He Got the Job.

From Timothy Garton Ash’s NYRB review of Censors at Work: How States Shaped Literature by Robert Darnton (incidentally, I find the title odd, seeming to place censorship in an antique past — I would have gone with “Have Shaped” or “Shape”):

In British India, the censors—not formally so called—were scholars and gentlemen, either British members of the elite Indian Civil Service (the “heaven born”) or their learned Indian colleagues. Harinath De, a candidate for the post of imperial librarian in Calcutta in 1906,

had mastered Latin, Greek, German, French, Italian, Spanish, Sanskrit, Pali, Arabic, Persian, Urdu, Hindi, Bengali, Oriya, Marathi and Guzerati, along with some Provençal, Portuguese, Romanian, Dutch, Danish, Anglo-Saxon, Old and Middle High German, and a smattering of Hebrew, Turkish and Chinese. He got the job.

Compare James Murray‘s failure to get a job with the British Museum Library three decades earlier.

Comments

  1. Or Max Muller’s defeat in the election for the Oxford Boden Professorship of Sanskrit, around the same time as Murray’s rejection.

  2. I knew a guy who always wanted to be a polyglot. Unfortunately he was unable to master English, so he decided to make up for this failure by going for quantity…

    He was an ethnic Azeri who grew up in Uzbekistan and he spent most of his engineering career working throughout the Soviet Union.

    His CV claimed fluent knowledge of twenty something languages (Russian and the rest all Turkic).

    His employers were greatly impressed.

    It’s hard not to be impressed with person who knows Karachay-Balkar….

  3. Athel Cornish-Bowden says:

    It’s hard not to be impressed with person who knows Karachay-Balkar

    But if I claimed to know Karachay-Balkar how would you know it wasxn’t true (other by the fact that I’ve never slipped into the discussion before)?

    I’d be more like to claim that I knew Mapudungún, but that wouldn’t be true either, though I do posses a Mapudungún grammar.

  4. Karachay-Balkar is very typical language in Kipchak branch of Turkic languages. It is quite intelligible to someone who speaks Kazakh for example

    In other words, the language has very exotic sounding name but in reality there are tens of millions of people in the region who can understand it spoken or written or even can converse with its speakers and be understood.

    Ideal for putting in CV to impress people. If you know some Turkish and Cyrillic alphabeth. you can boldly claim to know some Karachay-Balkar too.

  5. If Karachay-Balkar is not exotic sounding enough, there are several other closely related languages which are just as awesome.

    “My name is Aidarbek Aidarov, I am a linguist who is fluent in Kazakh, Kirghiz, Karaim, Kumyk, Karakalpak, Krymchak and Karachay-Balkar,

    You have to give me this job!”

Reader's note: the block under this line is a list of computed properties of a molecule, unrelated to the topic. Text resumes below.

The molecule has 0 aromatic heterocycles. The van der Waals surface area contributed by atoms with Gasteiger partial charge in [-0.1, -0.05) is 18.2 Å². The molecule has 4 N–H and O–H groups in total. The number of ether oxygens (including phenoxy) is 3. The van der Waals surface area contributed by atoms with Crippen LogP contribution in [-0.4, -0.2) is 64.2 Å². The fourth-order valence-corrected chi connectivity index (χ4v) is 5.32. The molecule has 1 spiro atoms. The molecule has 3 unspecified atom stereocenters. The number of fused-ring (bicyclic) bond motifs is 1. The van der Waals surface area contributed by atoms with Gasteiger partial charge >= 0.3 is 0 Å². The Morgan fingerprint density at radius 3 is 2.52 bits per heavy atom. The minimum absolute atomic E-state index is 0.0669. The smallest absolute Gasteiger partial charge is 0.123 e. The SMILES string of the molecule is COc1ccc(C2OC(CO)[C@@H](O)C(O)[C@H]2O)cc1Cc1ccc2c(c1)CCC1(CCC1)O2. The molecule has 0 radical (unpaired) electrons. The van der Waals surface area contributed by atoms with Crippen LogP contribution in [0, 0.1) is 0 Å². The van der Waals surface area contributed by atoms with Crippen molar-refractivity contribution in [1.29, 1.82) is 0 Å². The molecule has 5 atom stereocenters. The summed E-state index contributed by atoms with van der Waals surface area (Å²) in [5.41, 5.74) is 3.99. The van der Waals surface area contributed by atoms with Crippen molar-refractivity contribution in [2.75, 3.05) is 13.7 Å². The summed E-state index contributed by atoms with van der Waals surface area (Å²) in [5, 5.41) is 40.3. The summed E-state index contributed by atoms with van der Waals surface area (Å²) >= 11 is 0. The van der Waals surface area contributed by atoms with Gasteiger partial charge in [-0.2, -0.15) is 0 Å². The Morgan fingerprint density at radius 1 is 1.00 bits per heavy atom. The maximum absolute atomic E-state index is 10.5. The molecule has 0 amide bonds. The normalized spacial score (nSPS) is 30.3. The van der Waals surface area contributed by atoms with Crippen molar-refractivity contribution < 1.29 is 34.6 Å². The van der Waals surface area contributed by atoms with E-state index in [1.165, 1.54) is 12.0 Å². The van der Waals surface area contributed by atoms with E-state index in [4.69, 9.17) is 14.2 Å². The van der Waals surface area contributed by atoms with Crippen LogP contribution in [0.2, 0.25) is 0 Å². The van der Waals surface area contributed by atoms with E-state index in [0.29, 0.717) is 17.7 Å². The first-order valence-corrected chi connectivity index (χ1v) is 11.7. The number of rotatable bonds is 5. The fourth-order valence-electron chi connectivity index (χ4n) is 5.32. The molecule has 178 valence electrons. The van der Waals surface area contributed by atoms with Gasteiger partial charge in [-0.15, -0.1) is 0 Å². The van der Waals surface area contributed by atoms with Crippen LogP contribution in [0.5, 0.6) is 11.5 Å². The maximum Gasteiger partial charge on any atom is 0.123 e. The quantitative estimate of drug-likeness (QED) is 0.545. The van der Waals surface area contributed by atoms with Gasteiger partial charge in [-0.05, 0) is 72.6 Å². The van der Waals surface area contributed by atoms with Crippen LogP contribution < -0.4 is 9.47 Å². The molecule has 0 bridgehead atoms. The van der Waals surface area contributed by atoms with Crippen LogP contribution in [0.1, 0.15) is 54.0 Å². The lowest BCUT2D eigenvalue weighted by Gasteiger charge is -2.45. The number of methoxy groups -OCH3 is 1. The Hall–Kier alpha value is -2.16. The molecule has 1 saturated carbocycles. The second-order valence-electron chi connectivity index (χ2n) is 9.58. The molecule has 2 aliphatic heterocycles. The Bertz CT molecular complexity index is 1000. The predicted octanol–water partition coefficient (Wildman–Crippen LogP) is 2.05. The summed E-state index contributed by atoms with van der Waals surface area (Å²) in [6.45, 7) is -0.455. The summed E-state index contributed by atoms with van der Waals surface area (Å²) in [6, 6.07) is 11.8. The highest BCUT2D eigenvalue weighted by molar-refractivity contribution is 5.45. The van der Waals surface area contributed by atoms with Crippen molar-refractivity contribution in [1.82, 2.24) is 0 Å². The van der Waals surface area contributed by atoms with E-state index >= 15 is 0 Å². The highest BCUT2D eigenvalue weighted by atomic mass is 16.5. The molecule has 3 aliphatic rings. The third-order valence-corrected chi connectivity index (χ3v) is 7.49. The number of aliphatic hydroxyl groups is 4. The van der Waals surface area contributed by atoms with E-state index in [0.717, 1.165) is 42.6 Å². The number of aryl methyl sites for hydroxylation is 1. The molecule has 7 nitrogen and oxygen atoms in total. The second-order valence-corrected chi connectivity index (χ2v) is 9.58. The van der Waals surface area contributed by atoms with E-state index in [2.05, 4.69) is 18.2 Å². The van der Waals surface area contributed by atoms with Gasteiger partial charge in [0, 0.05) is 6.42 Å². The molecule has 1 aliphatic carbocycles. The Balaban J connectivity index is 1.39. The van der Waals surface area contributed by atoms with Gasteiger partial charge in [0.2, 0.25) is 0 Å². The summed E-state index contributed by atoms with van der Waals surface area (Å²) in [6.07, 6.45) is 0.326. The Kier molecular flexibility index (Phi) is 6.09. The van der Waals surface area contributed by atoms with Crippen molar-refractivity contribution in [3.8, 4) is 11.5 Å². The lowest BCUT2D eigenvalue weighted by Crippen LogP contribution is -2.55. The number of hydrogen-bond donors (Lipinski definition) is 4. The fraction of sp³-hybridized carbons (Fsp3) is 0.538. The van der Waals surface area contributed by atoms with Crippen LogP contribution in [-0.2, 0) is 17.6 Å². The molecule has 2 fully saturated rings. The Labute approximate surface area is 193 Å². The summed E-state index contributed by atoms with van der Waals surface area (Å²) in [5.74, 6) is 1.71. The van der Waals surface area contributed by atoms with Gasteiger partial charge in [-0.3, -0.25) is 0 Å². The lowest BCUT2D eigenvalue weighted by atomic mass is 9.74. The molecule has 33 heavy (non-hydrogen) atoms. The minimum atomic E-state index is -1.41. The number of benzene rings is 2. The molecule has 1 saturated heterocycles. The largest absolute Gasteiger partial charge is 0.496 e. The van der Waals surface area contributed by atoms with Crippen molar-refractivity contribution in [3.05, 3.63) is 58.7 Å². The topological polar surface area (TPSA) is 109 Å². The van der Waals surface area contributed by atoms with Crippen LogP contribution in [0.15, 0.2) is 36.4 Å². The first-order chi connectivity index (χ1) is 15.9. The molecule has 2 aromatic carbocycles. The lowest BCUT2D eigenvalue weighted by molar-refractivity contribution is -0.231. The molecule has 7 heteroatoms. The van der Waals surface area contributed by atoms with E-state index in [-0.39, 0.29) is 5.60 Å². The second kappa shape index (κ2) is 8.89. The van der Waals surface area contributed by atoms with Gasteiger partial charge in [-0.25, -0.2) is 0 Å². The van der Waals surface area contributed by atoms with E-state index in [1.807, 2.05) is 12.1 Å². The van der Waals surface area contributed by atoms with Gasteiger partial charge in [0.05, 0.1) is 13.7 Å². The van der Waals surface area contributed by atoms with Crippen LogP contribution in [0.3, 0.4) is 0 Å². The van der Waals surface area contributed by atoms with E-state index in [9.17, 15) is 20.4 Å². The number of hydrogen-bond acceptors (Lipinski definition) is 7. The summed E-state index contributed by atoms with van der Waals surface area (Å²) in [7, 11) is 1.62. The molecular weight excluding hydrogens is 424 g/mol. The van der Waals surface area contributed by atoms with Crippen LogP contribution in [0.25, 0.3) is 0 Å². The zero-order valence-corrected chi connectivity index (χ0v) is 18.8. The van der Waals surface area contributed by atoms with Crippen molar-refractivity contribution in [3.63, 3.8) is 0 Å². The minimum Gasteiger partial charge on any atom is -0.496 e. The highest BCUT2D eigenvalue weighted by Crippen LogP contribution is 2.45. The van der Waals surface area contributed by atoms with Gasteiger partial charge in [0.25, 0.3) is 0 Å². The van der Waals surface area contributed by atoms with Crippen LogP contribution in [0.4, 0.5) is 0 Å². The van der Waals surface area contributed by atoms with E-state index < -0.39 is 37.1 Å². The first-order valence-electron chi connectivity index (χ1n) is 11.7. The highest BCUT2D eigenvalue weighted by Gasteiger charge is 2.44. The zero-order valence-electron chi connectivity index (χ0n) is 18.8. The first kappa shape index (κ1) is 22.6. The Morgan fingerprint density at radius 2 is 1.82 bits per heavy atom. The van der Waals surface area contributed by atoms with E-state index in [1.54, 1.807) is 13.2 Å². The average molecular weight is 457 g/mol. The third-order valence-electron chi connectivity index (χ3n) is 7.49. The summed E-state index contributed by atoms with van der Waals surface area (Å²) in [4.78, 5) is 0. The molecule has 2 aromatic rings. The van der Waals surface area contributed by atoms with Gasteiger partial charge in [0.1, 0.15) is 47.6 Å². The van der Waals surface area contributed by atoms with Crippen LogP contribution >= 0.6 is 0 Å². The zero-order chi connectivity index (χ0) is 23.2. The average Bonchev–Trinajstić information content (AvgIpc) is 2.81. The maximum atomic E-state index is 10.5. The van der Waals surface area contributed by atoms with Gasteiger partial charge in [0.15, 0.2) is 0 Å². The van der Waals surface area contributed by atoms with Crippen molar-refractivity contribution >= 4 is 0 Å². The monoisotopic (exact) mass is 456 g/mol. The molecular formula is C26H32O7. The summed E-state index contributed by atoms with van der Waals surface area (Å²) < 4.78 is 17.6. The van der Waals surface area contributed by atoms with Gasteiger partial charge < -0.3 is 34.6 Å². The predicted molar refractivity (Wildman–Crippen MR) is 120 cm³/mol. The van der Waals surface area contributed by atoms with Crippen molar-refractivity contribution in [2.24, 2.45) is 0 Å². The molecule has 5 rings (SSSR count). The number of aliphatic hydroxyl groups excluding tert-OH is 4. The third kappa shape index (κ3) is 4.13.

I would be very impressed with such line….

  6. And he wouldn’t be exagerating at all. He probably would know these languages better than 90% of American college graduates who studied Spanish for ten years…

  7. If knowledge of extinct languages is a plus, a few dead languages can be easily produced.

    “My name is Aidarberk Aidarov and I can read fluently several extinct languages including Cuman, Mameluke-Kipchak of Egypt and Armeno-Kipchak of Ukraine.”

    “Mr. Aidarov, you claim you know extinct Armeno-Kipchak language. Can you please translate these lines?
    Atamïz bizim ki köktäsen,
    Ari bolsun atïŋ seniŋ,
    Kelsin χanlïχïŋ seniŋ,
    Bolsun erkiŋ seniŋ nečik köktä alay yerdä,
    Ötmäkimizni bizim kündälik ber bizgä bügün,”

    And it would be piece of cake….

  8. Yeah, well, that is one of those texts anybody can “translate” as soon as they understand the first couple of words. 😉

  9. With my limited expertise in Turkic, I can predict the last word will be “amen” 😉

  10. marie-lucie says:

    Atamïz …

    The Lord’s Prayer, I presume?

    90% of American college graduates who studied Spanish for ten years…

    There is a difference between being exposed to instruction in a language, and actually studying it.

  11. “Guzerati”? Google Ngram suggests this started out as the earliest English spelling of ‘Gujarati” (Wikipedia says it’s the Portuguese spelling, and “Guzerat” is still the name of a breed of cattle of Indian origin found in Brazil) and was running at around 50/50 with the spelling ‘Gujarati” as late as 1869, before “Gujarati” pulled well ahead. In 1906 “Gujarati” was five times commoner than “Guzerati”.

  12. <The Lord’s Prayer, I presume?

    Yes.

    A few interesting words. Kingdom of Heaven is translated as xanlix (Khanate), which is to be expected.

    And "Ari" is used for "holy". The word means "clean, pure", so transition to "holy" is not that strange. Resemblance to Aryan is probably coincidence.

    Or maybe not…

  13. Stephen Bruce says:

    My guess is that Guzerati has something to do with Persian/Urdu, z being an originally Persian sound borrowed into Hindustani, but I’m not sure. In modern Urdu, at least, it’s گجرات, with a clear j, as in Hindi गुजरात.

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